This lively collection looks at science as filtered through literature, film, and television. It discusses classic works in science fiction and provides an in-depth look at the chemistry depicted in popular culture, particularly in Star Trek, Star Wars, and Doctor Who. It includes an examination by Nebula Award winner Connie Willis of how science fiction authors use science, and reprints two tongue-in-cheek short stories by Isaac Asimov. The book also includes suggestions for using science fiction as an educational resource.
"Science fiction is not just a literary genre but a subculture, with its own history, language, and behavior. In "[E]ditor Jack H. Stocker immerses the reader in this world of aliens and the supernatural, not to mention Sherlock Holmes and Han Solo. The book presents a thorough study of science fiction, useful for readers with varying knowledge of the SF world. Stocker's opening essay, 'A Science Fiction Primer for the Uninitiated', explores the subdivisions in the SF genre, such as hard science fiction (Asimov, Wells), space opera (The Star Wars Series), and horror (Dracula, Frankenstein). The essays that follow are contributed by academics for the most part, all of whom are active in the SF world as fans, scientists, and writers. . . . Some people may regard SF as merely a form of entertainment, but Stocker and his colleagues take it seriously, emphasizing its virtues and value in our society. They provide a fascinating slice of this 'alien' world."--Today's Chemist at Work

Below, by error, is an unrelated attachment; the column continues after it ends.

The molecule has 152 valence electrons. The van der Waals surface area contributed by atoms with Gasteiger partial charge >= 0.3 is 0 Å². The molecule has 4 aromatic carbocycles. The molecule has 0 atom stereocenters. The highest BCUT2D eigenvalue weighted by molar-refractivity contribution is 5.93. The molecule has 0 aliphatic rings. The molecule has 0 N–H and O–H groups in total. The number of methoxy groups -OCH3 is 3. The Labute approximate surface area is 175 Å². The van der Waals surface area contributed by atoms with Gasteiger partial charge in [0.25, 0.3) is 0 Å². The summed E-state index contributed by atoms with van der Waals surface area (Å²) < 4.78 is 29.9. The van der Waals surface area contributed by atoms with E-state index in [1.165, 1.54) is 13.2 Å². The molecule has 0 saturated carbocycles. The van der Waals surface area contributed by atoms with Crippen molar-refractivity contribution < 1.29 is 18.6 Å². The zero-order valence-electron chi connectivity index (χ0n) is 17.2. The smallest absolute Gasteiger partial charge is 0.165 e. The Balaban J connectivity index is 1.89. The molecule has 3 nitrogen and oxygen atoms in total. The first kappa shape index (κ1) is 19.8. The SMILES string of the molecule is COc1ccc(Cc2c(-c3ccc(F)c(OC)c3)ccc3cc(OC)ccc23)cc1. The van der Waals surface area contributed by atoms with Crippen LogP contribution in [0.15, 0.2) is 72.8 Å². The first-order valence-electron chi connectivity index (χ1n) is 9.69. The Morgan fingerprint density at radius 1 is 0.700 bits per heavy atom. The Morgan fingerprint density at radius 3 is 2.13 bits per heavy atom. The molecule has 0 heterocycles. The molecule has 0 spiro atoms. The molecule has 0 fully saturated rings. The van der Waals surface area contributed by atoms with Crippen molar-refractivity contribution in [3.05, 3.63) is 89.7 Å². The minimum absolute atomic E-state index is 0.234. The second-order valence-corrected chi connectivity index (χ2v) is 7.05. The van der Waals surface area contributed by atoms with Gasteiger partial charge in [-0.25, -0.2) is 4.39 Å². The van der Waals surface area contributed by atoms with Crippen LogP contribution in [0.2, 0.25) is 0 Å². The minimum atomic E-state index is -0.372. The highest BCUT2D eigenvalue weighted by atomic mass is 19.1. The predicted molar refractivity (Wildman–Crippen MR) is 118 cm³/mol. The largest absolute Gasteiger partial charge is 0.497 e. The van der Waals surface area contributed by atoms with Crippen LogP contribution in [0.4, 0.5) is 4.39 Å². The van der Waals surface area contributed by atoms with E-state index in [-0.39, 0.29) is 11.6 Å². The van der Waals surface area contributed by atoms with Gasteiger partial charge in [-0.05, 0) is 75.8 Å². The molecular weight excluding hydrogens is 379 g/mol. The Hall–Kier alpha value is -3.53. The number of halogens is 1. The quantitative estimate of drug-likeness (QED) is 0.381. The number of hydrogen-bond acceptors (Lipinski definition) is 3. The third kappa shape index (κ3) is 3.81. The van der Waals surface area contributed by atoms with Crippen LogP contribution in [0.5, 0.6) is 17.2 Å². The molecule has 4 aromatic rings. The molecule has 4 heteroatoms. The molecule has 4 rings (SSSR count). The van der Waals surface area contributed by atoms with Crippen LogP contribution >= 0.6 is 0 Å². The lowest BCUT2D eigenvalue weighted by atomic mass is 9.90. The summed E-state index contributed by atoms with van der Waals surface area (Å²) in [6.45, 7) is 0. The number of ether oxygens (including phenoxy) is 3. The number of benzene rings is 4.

"Examines chemistry in the world of science fiction, discussing its role in popular stories authored by writers including Arthur Conan Doyle, H. G. Wells, and Ray Bradbury, and in television series and films. Looks at how authors use science as a basis for science fiction stories, and gives suggestions on using science fiction as a classroom resource. Includes two short stories by Isaac Asimov, and color illustrations of science fiction magazine covers."--Reference & Research Book News
"This collection has been compiled from papers for the standing-room-only symposium on "Chemistry and Science Fiction" held by the American Chemical Society, April 7, 1992. This is the first of its kind and will be of great value and interest to scientists, chemical educators, and afficionados of SF. The primary purpose of the book is not to analyze or critique SF but to 'share an enthusiasm, to make a few recommendations, and to persuade a few readers to stretch their minds and think in some unorthodox categories.' Inventors, technologists and scientists admit to having been inspired in their work by SF. Perhaps this book dealing with the ways in which SF has used and misused chemistry and other sciences, which we warmly recommend, can do the same for you." - The Chemical Intelligencer
, Vol 5, No. 4, Oct 1999